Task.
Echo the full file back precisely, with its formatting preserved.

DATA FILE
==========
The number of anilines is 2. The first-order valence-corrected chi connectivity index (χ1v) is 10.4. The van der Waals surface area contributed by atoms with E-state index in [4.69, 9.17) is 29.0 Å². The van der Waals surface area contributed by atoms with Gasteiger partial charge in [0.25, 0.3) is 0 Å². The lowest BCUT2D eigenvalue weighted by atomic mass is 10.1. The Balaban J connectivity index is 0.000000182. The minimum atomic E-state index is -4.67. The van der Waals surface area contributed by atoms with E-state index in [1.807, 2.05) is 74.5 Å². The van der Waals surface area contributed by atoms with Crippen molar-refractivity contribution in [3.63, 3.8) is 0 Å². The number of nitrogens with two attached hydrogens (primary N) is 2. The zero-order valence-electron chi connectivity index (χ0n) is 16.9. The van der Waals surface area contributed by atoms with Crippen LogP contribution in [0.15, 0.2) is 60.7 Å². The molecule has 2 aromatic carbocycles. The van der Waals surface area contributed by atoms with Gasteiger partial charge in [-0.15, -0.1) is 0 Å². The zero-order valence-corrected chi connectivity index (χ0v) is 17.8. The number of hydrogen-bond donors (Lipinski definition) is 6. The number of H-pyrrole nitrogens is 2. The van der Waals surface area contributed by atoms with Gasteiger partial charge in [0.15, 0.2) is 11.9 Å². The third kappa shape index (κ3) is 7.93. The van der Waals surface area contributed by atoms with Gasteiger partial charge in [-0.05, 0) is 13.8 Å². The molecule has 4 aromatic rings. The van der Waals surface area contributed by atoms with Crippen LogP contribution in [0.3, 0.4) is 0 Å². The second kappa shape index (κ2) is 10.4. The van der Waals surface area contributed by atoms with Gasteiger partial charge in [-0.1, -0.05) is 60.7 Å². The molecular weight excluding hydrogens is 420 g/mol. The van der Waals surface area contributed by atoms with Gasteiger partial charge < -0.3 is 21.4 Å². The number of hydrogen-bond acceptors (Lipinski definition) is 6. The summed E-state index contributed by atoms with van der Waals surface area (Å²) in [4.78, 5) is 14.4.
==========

The number of anilines is 2. The first-order valence-corrected chi connectivity index (χ1v) is 10.4. The van der Waals surface area contributed by atoms with E-state index in [4.69, 9.17) is 29.0 Å². The van der Waals surface area contributed by atoms with Gasteiger partial charge in [0.25, 0.3) is 0 Å². The lowest BCUT2D eigenvalue weighted by atomic mass is 10.1. The Balaban J connectivity index is 0.000000182. The minimum atomic E-state index is -4.67. The van der Waals surface area contributed by atoms with E-state index in [1.807, 2.05) is 74.5 Å². The van der Waals surface area contributed by atoms with Crippen molar-refractivity contribution in [3.63, 3.8) is 0 Å². The number of nitrogens with two attached hydrogens (primary N) is 2. The zero-order valence-electron chi connectivity index (χ0n) is 16.9. The van der Waals surface area contributed by atoms with Crippen LogP contribution in [0.15, 0.2) is 60.7 Å². The molecule has 2 aromatic carbocycles. The van der Waals surface area contributed by atoms with Gasteiger partial charge in [-0.15, -0.1) is 0 Å². The zero-order valence-corrected chi connectivity index (χ0v) is 17.8. The number of hydrogen-bond donors (Lipinski definition) is 6. The number of H-pyrrole nitrogens is 2. The van der Waals surface area contributed by atoms with Gasteiger partial charge in [0.15, 0.2) is 11.9 Å². The third kappa shape index (κ3) is 7.93. The van der Waals surface area contributed by atoms with Gasteiger partial charge in [-0.05, 0) is 13.8 Å². The molecule has 4 aromatic rings. The van der Waals surface area contributed by atoms with Crippen LogP contribution in [0.3, 0.4) is 0 Å². The second kappa shape index (κ2) is 10.4. The van der Waals surface area contributed by atoms with Gasteiger partial charge in [-0.1, -0.05) is 60.7 Å². The molecular weight excluding hydrogens is 420 g/mol. The van der Waals surface area contributed by atoms with Gasteiger partial charge < -0.3 is 21.4 Å². The number of hydrogen-bond acceptors (Lipinski definition) is 6. The summed E-state index contributed by atoms with van der Waals surface area (Å²) in [4.78, 5) is 14.4.